Make Sure Time is On Your Side
In some states, uncontested divorces can be over relatively quickly. But an uncontested divorce requires that you and your spouse reach a marital settlement agreement, so if you don't negotiate one, this will eventually force a trial. Trials take much longer, and this may give you time to open a dialogue with your spouse about what you can do to avoid a divorce. The downside is that if your case does go to trial because you won't agree to a settlement, you risk losing things that your spouse might have agreed to give you.
Contest Your Spouse's Grounds
If your spouse files for divorce on fault grounds and you contest them, he must prove his grounds at trial. If he fails to do so, the court will typically dismiss his divorce action. This won't make him happy, however, and he can refile for divorce using no-fault grounds instead. In this case, he typically would not have to prove his grounds to the judge. At best, if you disagree that you and your spouse have irreconcilable differences, the judge might order you to attend counseling, but he can't order your spouse to stay married to you. Ultimately, he will still obtain the divorce.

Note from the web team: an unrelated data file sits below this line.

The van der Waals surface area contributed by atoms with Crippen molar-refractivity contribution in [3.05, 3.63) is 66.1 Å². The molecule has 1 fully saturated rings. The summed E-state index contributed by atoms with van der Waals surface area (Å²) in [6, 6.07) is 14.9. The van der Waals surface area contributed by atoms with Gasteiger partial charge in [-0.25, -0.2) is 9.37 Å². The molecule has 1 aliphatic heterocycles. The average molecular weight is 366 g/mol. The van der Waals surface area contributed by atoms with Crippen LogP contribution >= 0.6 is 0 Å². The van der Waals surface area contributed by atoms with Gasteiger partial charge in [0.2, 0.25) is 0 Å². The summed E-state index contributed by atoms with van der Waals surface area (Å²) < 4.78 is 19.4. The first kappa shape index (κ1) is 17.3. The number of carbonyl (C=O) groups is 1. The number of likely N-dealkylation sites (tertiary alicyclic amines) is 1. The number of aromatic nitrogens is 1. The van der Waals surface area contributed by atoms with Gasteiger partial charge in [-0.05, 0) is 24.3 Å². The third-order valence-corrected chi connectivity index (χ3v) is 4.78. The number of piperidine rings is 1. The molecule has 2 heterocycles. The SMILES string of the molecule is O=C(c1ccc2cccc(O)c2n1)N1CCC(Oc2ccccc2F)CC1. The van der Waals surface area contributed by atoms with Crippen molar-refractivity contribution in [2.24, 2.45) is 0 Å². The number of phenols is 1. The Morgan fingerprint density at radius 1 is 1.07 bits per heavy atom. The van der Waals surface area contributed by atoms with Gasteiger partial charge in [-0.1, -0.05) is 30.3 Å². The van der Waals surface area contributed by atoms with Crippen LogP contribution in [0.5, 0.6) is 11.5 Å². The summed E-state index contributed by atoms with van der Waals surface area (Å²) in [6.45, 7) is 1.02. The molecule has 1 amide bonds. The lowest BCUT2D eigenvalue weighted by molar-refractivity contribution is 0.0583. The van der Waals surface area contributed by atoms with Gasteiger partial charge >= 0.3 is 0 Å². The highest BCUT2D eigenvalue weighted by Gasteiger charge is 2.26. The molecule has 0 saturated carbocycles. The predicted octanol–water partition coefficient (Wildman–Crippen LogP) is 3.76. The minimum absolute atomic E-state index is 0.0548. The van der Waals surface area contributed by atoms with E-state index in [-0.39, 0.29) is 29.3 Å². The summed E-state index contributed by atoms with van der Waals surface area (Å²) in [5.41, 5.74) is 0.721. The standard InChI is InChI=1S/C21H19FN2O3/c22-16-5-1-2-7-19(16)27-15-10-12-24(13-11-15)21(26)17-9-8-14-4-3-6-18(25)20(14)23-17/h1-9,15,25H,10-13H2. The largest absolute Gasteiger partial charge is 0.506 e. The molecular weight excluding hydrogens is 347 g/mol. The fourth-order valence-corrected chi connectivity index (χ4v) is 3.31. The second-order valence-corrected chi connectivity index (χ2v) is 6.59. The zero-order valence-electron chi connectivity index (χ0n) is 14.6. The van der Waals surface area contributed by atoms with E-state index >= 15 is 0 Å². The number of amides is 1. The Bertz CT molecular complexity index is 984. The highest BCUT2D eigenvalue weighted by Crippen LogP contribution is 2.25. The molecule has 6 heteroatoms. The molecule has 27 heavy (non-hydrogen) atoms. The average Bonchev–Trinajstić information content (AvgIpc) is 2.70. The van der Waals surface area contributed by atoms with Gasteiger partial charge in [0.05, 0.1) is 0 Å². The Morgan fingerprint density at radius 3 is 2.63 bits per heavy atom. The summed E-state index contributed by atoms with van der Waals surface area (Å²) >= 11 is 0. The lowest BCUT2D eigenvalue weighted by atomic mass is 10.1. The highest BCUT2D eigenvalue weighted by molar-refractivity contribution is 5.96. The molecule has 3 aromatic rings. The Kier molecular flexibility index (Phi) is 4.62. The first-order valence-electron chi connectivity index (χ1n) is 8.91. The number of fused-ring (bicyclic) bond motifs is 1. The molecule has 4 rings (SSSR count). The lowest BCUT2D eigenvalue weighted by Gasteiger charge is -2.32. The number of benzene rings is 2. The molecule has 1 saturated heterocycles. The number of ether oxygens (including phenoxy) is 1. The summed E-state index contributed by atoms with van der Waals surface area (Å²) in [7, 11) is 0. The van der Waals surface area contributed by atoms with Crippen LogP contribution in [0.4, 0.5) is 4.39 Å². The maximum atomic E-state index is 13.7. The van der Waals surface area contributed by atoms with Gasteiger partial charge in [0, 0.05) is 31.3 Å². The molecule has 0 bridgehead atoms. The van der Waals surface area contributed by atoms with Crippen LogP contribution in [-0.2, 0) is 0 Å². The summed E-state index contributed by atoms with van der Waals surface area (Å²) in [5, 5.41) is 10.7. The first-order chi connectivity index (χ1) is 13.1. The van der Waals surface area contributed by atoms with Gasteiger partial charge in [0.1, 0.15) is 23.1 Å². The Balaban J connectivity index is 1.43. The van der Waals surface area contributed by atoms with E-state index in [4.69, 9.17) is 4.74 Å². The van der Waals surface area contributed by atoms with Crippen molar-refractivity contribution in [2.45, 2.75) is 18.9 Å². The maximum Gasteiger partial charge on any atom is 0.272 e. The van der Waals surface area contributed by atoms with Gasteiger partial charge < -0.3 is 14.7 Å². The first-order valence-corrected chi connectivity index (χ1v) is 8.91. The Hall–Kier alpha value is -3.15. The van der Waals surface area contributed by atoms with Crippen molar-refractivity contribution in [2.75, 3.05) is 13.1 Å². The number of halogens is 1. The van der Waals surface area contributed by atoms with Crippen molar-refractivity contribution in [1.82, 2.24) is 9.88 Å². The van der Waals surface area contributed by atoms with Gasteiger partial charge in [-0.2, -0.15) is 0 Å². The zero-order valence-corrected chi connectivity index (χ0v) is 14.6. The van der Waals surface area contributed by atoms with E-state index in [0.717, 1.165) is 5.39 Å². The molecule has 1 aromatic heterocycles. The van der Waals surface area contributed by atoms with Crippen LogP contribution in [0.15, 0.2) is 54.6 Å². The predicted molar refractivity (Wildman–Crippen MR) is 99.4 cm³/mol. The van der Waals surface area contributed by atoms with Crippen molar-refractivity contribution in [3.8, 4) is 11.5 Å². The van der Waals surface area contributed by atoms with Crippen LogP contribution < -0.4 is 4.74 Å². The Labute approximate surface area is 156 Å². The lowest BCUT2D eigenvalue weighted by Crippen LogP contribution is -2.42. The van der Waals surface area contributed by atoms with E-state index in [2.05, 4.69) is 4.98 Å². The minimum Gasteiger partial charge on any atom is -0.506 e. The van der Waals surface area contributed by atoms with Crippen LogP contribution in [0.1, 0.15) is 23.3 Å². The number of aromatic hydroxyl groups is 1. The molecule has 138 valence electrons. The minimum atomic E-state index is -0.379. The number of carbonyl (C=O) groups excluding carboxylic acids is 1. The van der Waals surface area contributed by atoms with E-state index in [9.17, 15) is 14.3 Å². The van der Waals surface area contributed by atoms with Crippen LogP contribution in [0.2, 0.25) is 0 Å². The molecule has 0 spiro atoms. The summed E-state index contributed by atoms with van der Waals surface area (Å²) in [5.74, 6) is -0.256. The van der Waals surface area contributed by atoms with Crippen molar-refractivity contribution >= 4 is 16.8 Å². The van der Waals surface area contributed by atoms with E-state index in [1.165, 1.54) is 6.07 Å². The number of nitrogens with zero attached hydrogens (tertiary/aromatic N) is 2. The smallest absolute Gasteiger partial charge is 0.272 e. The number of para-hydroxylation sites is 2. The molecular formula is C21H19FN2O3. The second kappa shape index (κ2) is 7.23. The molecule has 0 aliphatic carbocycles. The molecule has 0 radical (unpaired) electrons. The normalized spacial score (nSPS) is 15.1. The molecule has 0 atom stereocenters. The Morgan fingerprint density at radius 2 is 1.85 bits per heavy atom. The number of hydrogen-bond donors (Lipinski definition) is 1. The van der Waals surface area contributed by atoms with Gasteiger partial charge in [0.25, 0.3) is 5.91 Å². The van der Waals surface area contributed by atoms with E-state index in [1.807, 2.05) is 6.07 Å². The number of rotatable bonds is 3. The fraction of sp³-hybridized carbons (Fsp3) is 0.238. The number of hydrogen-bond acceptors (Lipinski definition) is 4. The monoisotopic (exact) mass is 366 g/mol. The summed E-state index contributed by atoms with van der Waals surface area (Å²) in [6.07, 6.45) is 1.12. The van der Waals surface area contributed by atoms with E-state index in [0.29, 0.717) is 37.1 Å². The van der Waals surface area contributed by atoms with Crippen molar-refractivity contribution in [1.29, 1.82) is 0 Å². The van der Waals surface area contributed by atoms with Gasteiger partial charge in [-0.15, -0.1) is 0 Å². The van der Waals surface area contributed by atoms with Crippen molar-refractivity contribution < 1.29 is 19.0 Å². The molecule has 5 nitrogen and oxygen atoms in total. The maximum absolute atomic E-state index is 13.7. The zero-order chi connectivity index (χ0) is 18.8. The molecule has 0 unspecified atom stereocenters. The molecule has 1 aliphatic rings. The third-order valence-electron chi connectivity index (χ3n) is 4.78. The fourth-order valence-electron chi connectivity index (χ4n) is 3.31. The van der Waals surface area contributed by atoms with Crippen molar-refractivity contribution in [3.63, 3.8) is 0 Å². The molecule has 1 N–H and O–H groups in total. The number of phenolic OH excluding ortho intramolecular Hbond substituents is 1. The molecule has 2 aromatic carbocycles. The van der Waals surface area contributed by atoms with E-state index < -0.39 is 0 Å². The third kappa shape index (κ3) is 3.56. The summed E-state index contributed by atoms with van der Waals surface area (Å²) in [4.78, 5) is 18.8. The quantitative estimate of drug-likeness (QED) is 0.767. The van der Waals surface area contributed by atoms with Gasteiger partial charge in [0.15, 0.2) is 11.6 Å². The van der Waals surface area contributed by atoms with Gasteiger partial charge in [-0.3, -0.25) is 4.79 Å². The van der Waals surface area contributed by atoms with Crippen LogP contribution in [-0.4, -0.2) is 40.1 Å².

If You're Successful
If you can convince your spouse to try to mend your marriage, make sure he files a motion of dismissal with the court to terminate the divorce proceedings. In many states, such as Washington, this is the only way the divorce can be officially stopped after one party files. If he doesn't do this, he might decide to proceed with the divorce without your involvement. In this case, your spouse can request a divorce by default if you don't respond to the divorce petition -- and the court will likely award him everything he requested in his petition.